Climate and habitat availability determine 20th century changes in a butterfly's range margin

Jane K Hill, Chris D Thomas, Brian Huntley

Abstract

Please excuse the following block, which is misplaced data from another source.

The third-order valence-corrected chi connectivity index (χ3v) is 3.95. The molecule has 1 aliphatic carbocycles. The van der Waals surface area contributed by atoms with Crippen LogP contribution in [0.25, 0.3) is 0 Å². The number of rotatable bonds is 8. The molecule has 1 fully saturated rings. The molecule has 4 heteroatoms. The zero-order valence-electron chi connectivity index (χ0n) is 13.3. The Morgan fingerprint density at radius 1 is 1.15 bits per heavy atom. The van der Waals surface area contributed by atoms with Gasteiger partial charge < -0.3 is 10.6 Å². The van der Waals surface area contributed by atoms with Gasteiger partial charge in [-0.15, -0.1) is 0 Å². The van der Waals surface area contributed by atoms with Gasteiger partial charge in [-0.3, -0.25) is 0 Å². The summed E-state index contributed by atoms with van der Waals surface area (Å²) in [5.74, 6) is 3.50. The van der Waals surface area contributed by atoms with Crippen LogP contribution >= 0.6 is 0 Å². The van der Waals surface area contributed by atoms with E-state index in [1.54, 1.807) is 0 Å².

Evidence of anthropogenic global climate change is accumulating, but its potential consequences for insect distributions have received little attention. We use a ‘climate response surface’ model to investigate distribution changes at the northern margin of the speckled wood butterfly, Pararge aegeria. We relate its current European distribution to a combination of three bioclimatic variables. We document that P. aegeria has expanded its northern margin substantially since 1940, that changes in this species' distribution over the past 100 years are likely to have been due to climate change, and that P. aegeria will have the potential to shift its range margin substantially northwards under predicted future climate change. At current rates of expansion, this species could potentially colonize all newly available climatically suitable habitat in the UK over the next 50 years or more. However, fragmentation of habitats can affect colonization, and we show that availability of habitat may be constraining range expansion of this species at its northern margin in the UK. These lag effects may be even more pronounced in less-mobile species inhabiting more fragmented landscapes, and highlight how habitat distribution will be crucial in predicting species' responses to future climate change.

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